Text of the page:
March 13, 2010

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Smax

Written by Alan Moore
Illustrated by Zander Cannon and Andrew Currie
Wildstorm

Alan Moore spins off Smax, the oversized smurf with superman class powers and Toybox, his police (and perhaps more?) partner, taking them to Smax's homeworld in order to deal with the death of a close relative.

Smax's planet, off in the far distant corner of this universe, is kind of like a D&D Hell, and he's rather embarrassed by it. Things get worse as the more Toybox learns about Smax and his history, the less she likes--he's killed his father and has a rather unusual marriage waiting, amongst other things. But his worst sin may be that of a coward. There's a secret in Smax's past that haunts him upon his return, and only Toybox can help him--provided they can get along long enough to finish what he started!

This one suffers from the problem that it is not Top Ten, one of the best comics I've read in a long, long time. Smax and Toybox fits well within an ensemble cast, but they feel stretched too thin as featured characters. Though the blurb on the back calls Smax one of the most popular characters in Top Ten, he's not for me, not even close. This would be like saying, "Go read the Aquaman mini, he's one of the most popular people in the JLA!" Maybe other folks liked Smax better than I did, but seeing him in a five issue mini-series didn't cause me to want to keep reading about him.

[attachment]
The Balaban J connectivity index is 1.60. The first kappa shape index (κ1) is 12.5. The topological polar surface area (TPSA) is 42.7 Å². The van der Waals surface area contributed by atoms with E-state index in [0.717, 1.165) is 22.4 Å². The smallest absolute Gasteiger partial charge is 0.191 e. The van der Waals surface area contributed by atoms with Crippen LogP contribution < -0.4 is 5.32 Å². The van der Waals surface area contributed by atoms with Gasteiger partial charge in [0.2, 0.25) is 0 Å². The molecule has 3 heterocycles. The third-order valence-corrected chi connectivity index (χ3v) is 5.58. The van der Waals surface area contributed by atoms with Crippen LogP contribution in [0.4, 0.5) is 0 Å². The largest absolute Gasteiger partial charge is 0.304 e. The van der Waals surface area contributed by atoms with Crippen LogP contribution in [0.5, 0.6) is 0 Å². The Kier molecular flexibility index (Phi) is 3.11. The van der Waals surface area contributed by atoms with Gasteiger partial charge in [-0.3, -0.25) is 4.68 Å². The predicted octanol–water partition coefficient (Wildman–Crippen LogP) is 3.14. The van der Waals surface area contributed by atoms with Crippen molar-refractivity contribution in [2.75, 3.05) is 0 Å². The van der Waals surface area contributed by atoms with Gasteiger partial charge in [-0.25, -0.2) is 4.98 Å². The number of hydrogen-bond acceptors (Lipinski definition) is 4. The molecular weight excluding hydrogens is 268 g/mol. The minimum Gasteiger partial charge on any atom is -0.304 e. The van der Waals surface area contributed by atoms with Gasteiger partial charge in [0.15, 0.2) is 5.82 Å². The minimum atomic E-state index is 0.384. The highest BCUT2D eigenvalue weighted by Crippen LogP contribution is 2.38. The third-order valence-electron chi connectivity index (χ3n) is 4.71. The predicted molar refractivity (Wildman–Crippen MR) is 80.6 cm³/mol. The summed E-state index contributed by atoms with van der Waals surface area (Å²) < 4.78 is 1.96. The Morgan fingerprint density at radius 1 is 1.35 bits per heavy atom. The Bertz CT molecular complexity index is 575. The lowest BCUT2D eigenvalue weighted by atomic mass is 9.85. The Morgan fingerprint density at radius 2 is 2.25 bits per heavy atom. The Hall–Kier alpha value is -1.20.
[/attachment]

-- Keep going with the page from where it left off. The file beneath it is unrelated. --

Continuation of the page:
This does so some cool parodies of the Sword and Sorcery genre, making fun of quests and dragon slayers and epic elegies, along with some nods to mythology along the way. I particularly like the conceit of the main villain's power, and how Toybox fits into everything beyond the role of "Oh geez, this #$%# is messed up!" commentator.

Cannon continues the tradition of great visual gags, like Stewie holding up Maggie Simpson at gun point. But the usual Moore plotting and pacing just isn't there. The story feels like it could have been a subplot in another arc of Top Ten, or even a one shot, without losing much of its appeal. This is especially true because Moore starts at one plot point, decides he doesn't like the idea of it after all, and moves on to another plot resolution that becomes the actual ending.

While most of Moore's material tends to flow together in a way that's both complex and yet completely believable at the same time, this one seems like the ending was shoehorned in. It really feels like someone else writing with Moore's characters, rather than Moore himself.

Moore also has yet another sexual fixation to resolve in this story. Really, Alan, let it go. Not every comic has to be a voice for you to give your moral opinion of a sexual taboo. It's starting to get old, at least for me.

I have to admit, I wanted a bit more out of this than it gave me. That may be entirely my fault. There's glimpses of the Moore magic here, but just not enough to get it into the elite class of material that is Top Ten, Promethea, or his Swamp Thing work. If you really liked the world of Top Ten and want more, give this a try. If not, you aren't missing anything by passing on this one.